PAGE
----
So, in summary, I am positing a relation between thought and language, particularly between a feature of some languages, namely calc, and concept formation and analysis. My arguement is that languages with the feature of calc have an additional level of clarity with respect to concept formation and analysis over languages that lack this feature. I am defining calc as "abstract words and concepts are formed out of indigenous roots as a prevalent feature of the language."


My major point is this. I am positing a relation between language and thought, particularly that concept formation is affected by a property exhibited by some languages, namely 'calc.' 'Calc' simply is the feature of a language where most of its abstract concepts are formed out of indigenous roots. By 'indigenous root' I mean a common word in the language. Some languages have this property some don't. English and the romance languages, which are latin derived (English partly so) don't have it; languages like german and chinese do, and russian to some extent. I gave the example of 'television' where in english and romance languages you need to know latin to know this means 'far-see,' whereas in german the indigenous words 'far' and 'see' compose the word television, as FernSehen. Likewise in chinese, the word for scholar is ai-kan-shu-de ren, which literally means 'love-read-book-of person,' i.e., the abstract concept of 'scholarly' is composed of indigenous words, 'read,' book, love. Positing a relation between particular languages and thought, my argument is that languages with calc allow the native speaker to have immediate comprehension of abstract concepts as composed out of simpler words in the language, and this offers a clarity in analysis of concepts and also concept formation. Languages with calc are also particularly good at inventing words for specific contexts out of indigenous roots, as german does for philosophical concepts, like ZeitGeist (spirit of the times).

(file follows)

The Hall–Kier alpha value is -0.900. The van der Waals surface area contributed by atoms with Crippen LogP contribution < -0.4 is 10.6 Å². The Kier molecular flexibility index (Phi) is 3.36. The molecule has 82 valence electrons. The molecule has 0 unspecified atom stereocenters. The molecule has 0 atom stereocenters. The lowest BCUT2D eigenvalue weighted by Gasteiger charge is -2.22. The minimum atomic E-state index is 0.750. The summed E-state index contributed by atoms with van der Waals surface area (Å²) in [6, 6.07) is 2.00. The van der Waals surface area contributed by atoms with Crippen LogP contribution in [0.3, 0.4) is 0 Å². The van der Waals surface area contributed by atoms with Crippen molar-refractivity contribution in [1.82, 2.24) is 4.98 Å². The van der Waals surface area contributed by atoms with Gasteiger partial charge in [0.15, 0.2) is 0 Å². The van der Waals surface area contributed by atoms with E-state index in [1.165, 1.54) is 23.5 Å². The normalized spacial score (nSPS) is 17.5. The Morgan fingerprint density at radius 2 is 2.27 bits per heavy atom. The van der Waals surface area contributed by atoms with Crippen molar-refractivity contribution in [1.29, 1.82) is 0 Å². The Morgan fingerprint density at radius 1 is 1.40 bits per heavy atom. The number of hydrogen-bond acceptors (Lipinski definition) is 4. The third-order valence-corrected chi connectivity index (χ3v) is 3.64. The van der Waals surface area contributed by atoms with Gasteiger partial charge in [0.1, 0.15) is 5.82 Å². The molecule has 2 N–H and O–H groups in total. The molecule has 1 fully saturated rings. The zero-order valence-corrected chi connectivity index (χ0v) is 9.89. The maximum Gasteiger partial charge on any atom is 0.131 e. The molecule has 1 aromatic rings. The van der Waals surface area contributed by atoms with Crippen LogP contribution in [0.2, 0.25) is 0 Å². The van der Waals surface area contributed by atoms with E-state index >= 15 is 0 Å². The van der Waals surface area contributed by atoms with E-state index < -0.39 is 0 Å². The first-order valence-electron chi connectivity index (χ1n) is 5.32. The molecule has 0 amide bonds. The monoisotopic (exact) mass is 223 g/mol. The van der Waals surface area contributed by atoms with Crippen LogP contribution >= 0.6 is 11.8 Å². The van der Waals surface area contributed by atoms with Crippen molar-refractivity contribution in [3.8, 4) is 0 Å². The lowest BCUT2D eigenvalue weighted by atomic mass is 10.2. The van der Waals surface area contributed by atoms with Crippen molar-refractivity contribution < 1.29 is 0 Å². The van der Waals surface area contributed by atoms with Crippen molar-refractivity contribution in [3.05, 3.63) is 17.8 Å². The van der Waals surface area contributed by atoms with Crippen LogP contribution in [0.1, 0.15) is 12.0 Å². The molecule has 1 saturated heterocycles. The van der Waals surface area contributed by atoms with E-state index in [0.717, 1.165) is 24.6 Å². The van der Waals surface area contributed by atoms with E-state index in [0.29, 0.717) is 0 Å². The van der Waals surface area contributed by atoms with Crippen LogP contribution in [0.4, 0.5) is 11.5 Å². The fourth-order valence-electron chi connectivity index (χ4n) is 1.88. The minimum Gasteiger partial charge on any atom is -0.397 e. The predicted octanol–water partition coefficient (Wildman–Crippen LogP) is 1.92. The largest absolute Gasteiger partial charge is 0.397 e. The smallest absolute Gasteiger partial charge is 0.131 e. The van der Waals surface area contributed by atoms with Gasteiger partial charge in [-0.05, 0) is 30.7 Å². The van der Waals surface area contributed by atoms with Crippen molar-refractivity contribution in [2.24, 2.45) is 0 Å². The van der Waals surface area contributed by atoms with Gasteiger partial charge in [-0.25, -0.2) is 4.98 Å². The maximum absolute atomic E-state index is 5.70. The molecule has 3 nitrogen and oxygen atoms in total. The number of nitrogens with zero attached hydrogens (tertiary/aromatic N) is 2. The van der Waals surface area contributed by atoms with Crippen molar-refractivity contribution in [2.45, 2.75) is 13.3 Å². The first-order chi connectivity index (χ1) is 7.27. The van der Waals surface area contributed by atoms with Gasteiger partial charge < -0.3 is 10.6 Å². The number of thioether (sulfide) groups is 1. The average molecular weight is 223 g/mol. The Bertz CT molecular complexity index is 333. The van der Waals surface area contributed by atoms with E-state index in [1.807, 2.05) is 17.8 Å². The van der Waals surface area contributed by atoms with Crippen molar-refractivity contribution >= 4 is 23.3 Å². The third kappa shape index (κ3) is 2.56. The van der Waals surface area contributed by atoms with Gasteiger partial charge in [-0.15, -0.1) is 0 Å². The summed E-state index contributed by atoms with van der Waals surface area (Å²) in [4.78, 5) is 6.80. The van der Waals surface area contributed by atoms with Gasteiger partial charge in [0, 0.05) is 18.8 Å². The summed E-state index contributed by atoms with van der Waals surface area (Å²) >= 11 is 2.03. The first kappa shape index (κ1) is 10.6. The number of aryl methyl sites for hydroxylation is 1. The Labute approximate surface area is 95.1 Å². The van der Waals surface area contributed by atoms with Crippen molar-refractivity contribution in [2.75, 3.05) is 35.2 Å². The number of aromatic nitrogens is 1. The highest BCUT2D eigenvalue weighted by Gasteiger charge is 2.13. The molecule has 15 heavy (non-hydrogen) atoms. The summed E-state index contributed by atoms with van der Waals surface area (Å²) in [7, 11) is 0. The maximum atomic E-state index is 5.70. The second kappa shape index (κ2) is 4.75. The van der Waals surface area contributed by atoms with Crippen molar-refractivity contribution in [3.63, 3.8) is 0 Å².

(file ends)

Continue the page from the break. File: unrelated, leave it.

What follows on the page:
This argument is one side of the coin, that particular languages have an affect on thinking, here concept formation. However, the other side of the coin seems true as well, that there are many aspects of language which are truly universal (as indicated by Chompsky's analysis) and common features such as enumeration, logical connectives, subject, object, etc...

Copyright Eric Wasiolek May 9, 2007


 Designed and Managed by:
 Eric Wasiolek
   Copyright 2021 Home | Contact Us | Login